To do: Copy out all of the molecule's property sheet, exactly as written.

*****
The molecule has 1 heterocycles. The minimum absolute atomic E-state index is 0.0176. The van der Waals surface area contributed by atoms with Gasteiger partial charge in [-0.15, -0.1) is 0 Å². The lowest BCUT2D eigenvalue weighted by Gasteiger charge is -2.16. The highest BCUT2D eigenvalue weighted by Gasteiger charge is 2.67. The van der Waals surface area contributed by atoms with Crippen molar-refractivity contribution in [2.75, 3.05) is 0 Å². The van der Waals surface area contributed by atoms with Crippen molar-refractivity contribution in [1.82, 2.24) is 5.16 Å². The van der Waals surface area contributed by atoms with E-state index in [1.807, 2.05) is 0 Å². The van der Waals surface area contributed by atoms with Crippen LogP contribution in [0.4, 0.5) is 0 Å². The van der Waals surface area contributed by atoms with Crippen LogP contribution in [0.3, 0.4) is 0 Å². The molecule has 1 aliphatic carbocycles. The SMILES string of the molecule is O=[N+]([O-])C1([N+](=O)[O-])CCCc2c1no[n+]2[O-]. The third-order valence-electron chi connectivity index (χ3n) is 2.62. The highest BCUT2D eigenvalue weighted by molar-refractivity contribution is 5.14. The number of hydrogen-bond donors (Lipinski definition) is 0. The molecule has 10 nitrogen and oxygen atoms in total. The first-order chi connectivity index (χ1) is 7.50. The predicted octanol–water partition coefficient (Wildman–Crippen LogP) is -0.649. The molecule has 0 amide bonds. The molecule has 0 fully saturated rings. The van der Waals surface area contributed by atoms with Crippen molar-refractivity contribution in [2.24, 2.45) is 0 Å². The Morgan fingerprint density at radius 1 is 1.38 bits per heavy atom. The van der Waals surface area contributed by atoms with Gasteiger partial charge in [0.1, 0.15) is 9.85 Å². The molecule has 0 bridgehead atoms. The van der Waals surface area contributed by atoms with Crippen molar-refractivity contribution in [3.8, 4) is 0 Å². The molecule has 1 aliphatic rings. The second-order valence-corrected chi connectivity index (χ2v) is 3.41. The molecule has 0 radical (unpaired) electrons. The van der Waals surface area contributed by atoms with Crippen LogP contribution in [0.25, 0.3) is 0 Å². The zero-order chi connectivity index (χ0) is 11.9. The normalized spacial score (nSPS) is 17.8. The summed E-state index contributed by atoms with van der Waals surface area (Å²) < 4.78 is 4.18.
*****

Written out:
The molecule has 1 heterocycles. The minimum absolute atomic E-state index is 0.0176. The van der Waals surface area contributed by atoms with Gasteiger partial charge in [-0.15, -0.1) is 0 Å². The lowest BCUT2D eigenvalue weighted by Gasteiger charge is -2.16. The highest BCUT2D eigenvalue weighted by Gasteiger charge is 2.67. The van der Waals surface area contributed by atoms with Crippen molar-refractivity contribution in [2.75, 3.05) is 0 Å². The van der Waals surface area contributed by atoms with Crippen molar-refractivity contribution in [1.82, 2.24) is 5.16 Å². The van der Waals surface area contributed by atoms with E-state index in [1.807, 2.05) is 0 Å². The van der Waals surface area contributed by atoms with Crippen LogP contribution in [0.4, 0.5) is 0 Å². The van der Waals surface area contributed by atoms with Crippen LogP contribution in [0.3, 0.4) is 0 Å². The molecule has 1 aliphatic carbocycles. The SMILES string of the molecule is O=[N+]([O-])C1([N+](=O)[O-])CCCc2c1no[n+]2[O-]. The third-order valence-electron chi connectivity index (χ3n) is 2.62. The highest BCUT2D eigenvalue weighted by molar-refractivity contribution is 5.14. The number of hydrogen-bond donors (Lipinski definition) is 0. The molecule has 10 nitrogen and oxygen atoms in total. The first-order chi connectivity index (χ1) is 7.50. The predicted octanol–water partition coefficient (Wildman–Crippen LogP) is -0.649. The molecule has 0 amide bonds. The molecule has 0 fully saturated rings. The van der Waals surface area contributed by atoms with Crippen molar-refractivity contribution in [2.24, 2.45) is 0 Å². The Morgan fingerprint density at radius 1 is 1.38 bits per heavy atom. The van der Waals surface area contributed by atoms with Gasteiger partial charge in [0.1, 0.15) is 9.85 Å². The molecule has 0 bridgehead atoms. The van der Waals surface area contributed by atoms with Crippen molar-refractivity contribution in [3.8, 4) is 0 Å². The molecule has 1 aliphatic rings. The second-order valence-corrected chi connectivity index (χ2v) is 3.41. The molecule has 0 radical (unpaired) electrons. The van der Waals surface area contributed by atoms with Crippen LogP contribution in [0.25, 0.3) is 0 Å². The zero-order chi connectivity index (χ0) is 11.9. The normalized spacial score (nSPS) is 17.8. The summed E-state index contributed by atoms with van der Waals surface area (Å²) < 4.78 is 4.18.